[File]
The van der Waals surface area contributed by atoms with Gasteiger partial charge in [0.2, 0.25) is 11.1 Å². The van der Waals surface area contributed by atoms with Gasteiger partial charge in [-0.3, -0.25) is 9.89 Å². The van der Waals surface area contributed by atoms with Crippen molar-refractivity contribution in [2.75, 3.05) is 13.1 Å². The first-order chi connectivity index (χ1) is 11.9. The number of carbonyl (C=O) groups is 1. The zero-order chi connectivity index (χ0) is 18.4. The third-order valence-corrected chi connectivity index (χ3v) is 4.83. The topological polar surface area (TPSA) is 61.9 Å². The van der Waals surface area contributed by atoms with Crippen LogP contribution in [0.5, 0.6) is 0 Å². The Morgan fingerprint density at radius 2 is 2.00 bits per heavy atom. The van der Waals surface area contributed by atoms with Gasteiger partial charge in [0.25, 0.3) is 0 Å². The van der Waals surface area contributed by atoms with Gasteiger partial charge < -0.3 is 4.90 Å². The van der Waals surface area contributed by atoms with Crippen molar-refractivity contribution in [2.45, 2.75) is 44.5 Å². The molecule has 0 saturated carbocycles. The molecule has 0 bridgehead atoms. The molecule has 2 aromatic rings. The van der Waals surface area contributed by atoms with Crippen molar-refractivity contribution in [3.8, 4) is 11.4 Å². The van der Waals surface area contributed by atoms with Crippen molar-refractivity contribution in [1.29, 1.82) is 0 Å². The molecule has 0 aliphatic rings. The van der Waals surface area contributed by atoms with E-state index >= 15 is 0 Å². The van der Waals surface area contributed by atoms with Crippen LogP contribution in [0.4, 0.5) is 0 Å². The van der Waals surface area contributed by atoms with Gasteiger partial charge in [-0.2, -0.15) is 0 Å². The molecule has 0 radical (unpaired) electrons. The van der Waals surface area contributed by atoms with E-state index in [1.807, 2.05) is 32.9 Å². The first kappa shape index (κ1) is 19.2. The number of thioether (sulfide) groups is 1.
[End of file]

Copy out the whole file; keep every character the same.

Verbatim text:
The van der Waals surface area contributed by atoms with Gasteiger partial charge in [0.2, 0.25) is 11.1 Å². The van der Waals surface area contributed by atoms with Gasteiger partial charge in [-0.3, -0.25) is 9.89 Å². The van der Waals surface area contributed by atoms with Crippen molar-refractivity contribution in [2.75, 3.05) is 13.1 Å². The first-order chi connectivity index (χ1) is 11.9. The number of carbonyl (C=O) groups is 1. The zero-order chi connectivity index (χ0) is 18.4. The third-order valence-corrected chi connectivity index (χ3v) is 4.83. The topological polar surface area (TPSA) is 61.9 Å². The van der Waals surface area contributed by atoms with Crippen LogP contribution in [0.5, 0.6) is 0 Å². The Morgan fingerprint density at radius 2 is 2.00 bits per heavy atom. The van der Waals surface area contributed by atoms with Gasteiger partial charge in [0.25, 0.3) is 0 Å². The van der Waals surface area contributed by atoms with Gasteiger partial charge < -0.3 is 4.90 Å². The van der Waals surface area contributed by atoms with Crippen molar-refractivity contribution in [2.45, 2.75) is 44.5 Å². The molecule has 0 saturated carbocycles. The molecule has 0 bridgehead atoms. The molecule has 2 aromatic rings. The van der Waals surface area contributed by atoms with Crippen molar-refractivity contribution in [3.8, 4) is 11.4 Å². The van der Waals surface area contributed by atoms with Crippen molar-refractivity contribution in [1.29, 1.82) is 0 Å². The molecule has 0 aliphatic rings. The van der Waals surface area contributed by atoms with E-state index >= 15 is 0 Å². The van der Waals surface area contributed by atoms with Crippen LogP contribution in [0.4, 0.5) is 0 Å². The van der Waals surface area contributed by atoms with Gasteiger partial charge in [-0.2, -0.15) is 0 Å². The molecule has 0 radical (unpaired) electrons. The van der Waals surface area contributed by atoms with E-state index in [1.807, 2.05) is 32.9 Å². The first kappa shape index (κ1) is 19.2. The number of thioether (sulfide) groups is 1.